South Africa’s public servants are set to down tools next week over government’s decision to unilaterally implement a 3% wage hike this month.
This follows a deadlock in wage negotiations between government and public sector unions.
Public service strike
Civil servants are demanding above-inflation increases of 10%, among other demands. But government has stuck to its 3% wage offer citing fiscal constraints.
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The country’s three major trade union federations – the Congress of South African Trade Unions (Cosatu), the Federation of Unions of South Africa (Fedusa) and the South African Federation of Trade Unions (Saftu) – on Thursday morning held a media briefing in Pretoria.
The briefing was held at the offices of the Public Service Coordinating Bargaining Council (PSCBC) in Centurion.
The labour union federations announced that their affiliate unions in the public sector would embark on a national day of action on 22 November across all provinces.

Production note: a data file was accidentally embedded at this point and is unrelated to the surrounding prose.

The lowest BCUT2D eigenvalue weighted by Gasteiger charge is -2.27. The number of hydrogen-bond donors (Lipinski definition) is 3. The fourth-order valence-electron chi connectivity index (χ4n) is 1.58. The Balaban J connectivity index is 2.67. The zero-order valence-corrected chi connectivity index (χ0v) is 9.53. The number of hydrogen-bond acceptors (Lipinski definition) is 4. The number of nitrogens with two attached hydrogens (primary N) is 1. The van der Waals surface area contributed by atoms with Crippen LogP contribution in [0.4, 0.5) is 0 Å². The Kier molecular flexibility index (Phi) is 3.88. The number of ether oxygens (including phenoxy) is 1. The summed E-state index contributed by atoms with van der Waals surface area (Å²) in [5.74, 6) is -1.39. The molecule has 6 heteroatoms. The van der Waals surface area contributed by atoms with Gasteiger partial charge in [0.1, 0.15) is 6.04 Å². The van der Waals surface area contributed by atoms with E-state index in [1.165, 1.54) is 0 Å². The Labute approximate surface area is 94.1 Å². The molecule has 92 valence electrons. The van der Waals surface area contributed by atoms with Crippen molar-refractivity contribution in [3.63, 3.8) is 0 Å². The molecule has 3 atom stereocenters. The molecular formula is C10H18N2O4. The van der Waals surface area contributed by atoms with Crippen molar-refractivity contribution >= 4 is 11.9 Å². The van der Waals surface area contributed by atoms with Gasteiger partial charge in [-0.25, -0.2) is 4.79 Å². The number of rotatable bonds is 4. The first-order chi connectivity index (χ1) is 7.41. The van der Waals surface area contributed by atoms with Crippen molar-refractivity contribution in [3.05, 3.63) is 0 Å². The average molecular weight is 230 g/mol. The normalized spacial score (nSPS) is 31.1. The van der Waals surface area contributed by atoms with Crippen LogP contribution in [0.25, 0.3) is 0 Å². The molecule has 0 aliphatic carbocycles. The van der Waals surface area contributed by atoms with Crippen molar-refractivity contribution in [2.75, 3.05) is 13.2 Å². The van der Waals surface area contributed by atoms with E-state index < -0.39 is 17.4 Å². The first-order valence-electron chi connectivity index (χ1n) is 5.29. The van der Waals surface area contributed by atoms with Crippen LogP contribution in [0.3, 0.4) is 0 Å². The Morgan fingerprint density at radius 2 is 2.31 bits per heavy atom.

Cosatu, Fedusa and Saftu said their fight was not only for the cost-of-living adjustment, but also for the protection of collective bargaining.
This follows government’s decision to renege on implementing the final year of the three-year wage agreement in 2018.
“We have resolved to fight and protect collective bargaining. We are aware of the threats who want to demobilise our collective strength, but we will forge forward even to the last breath we take.
“We call on the government to do the honourable thing and accede to the reasonable demands that will counter the high inflation, the skyrocketing petrol prices, unaffordable food and public transport prices,” the federations said in a joint statement.
The federations said their affiliate unions would also continue with picket demonstrations across critical service centres like public hospitals, ports and government institutions.
“We have resolved to rally our collective might to push the employer to improve the rejected offer and will use everything in our power to register our disdain to the government.”
Last week, the Public Servants Association (PSA) embarked on a national strike over the wage impasse.
The PSA represents 235 000 members in the public sector and is demanding 6.5% in wage increases.
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